Similar tremors have been observed ahead of volcanic eruptions in the past, and the Icelandic Meteorological Office said that magma movements were a likely cause for the continuing activity. The agency has warned that an eruption could occur within days or weeks.
“The two tectonic plates are moving away from each other, and that movement has created the conditions for magma to come to the surface,” said Freysteinn Sigmundsson, a research professor of geophysics at the University of Iceland.
Dr. Einarsson said that out of the five volcanoes in the Reykjanes area, magma movement had been observed near at least three of them since the seismic episode began in December 2019. “We may be entering a new active period in the peninsula,” he added. “There seems to be food for some eruption.”
Iceland has about 30 active volcanoes, but volcanologists say an eruption in Reykjanes won’t threaten inhabited areas on the peninsula. “We’re talking about an effusive eruption, rather than explosive,” said Dr. Sigmundsson, explaining that the lava would likely bubble out with little explosive force.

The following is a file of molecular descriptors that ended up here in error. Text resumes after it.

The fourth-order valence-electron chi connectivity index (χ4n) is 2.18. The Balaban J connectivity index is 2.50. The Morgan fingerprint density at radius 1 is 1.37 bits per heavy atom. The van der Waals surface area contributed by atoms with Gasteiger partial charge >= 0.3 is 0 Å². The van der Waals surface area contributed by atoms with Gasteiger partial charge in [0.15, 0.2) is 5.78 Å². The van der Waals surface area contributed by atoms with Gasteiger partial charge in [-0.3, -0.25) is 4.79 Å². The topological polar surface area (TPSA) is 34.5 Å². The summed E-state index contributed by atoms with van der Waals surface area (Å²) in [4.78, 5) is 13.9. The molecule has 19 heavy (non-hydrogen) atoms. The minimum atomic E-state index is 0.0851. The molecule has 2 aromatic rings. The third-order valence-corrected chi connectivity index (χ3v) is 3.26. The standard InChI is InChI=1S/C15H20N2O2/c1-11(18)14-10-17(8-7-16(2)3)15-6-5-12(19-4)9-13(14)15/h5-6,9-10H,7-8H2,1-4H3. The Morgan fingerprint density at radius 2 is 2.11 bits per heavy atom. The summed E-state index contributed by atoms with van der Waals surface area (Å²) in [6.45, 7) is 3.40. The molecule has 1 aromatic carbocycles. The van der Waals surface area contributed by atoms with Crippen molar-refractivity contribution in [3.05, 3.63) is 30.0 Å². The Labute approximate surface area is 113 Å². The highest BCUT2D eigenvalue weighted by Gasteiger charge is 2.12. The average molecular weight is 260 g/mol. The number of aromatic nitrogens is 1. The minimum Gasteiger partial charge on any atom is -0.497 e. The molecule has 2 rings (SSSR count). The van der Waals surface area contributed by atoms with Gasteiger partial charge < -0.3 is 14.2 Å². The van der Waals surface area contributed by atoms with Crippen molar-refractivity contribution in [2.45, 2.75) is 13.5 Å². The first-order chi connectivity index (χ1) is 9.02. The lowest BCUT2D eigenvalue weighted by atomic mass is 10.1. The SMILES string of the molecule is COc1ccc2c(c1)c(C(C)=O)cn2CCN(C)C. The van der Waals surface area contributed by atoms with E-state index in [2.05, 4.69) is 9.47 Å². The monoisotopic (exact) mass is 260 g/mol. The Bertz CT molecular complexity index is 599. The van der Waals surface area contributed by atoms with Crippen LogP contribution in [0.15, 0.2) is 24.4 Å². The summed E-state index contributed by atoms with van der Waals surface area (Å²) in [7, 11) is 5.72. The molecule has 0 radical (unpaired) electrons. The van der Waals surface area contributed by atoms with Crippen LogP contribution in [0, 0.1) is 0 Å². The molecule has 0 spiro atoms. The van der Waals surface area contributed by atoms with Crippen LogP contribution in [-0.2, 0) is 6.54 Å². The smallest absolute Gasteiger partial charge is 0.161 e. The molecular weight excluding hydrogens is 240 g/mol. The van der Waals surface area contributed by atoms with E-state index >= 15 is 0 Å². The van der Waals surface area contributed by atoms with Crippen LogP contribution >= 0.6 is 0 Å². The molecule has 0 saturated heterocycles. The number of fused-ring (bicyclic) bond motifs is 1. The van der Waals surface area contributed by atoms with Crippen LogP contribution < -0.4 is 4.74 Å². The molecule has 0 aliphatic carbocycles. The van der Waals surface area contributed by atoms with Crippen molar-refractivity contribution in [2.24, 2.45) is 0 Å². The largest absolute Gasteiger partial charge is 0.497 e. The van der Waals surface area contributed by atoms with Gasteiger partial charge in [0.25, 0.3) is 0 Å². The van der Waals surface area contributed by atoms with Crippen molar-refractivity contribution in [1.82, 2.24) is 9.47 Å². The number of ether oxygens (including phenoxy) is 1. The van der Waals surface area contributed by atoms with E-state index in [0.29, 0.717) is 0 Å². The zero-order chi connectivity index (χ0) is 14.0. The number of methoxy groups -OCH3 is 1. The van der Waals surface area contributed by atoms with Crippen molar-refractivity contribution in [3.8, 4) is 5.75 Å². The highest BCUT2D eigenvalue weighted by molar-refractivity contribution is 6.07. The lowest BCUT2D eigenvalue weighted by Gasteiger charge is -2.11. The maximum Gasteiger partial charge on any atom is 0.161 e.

He added that any activity is unlikely to be as disruptive as the eruption that occurred in 2010, when another volcano in Iceland released a plume of ash so vast that it caused one of the most significant air-traffic interruptions in decades, stranding millions of passengers in Europe, some for weeks.
The meteorological office said the volcanic activity could occur near Fagradalsfjall, 20 miles south of Reykjavik, or near the Keilir mountain close by. Hundreds of volcano enthusiasts have been riveted to live cameras in the area, and a website asking “Has there been an eruption yet?” has kept them up-to-date. (It still read “Nei” — No — as of Thursday afternoon, but a playlist on the website helped with the wait.)
The meteorological office said that among possible scenarios, the ongoing seismic activities could decrease in the coming days or weeks, but the peninsula could also face more earthquakes, up to magnitude 6.5.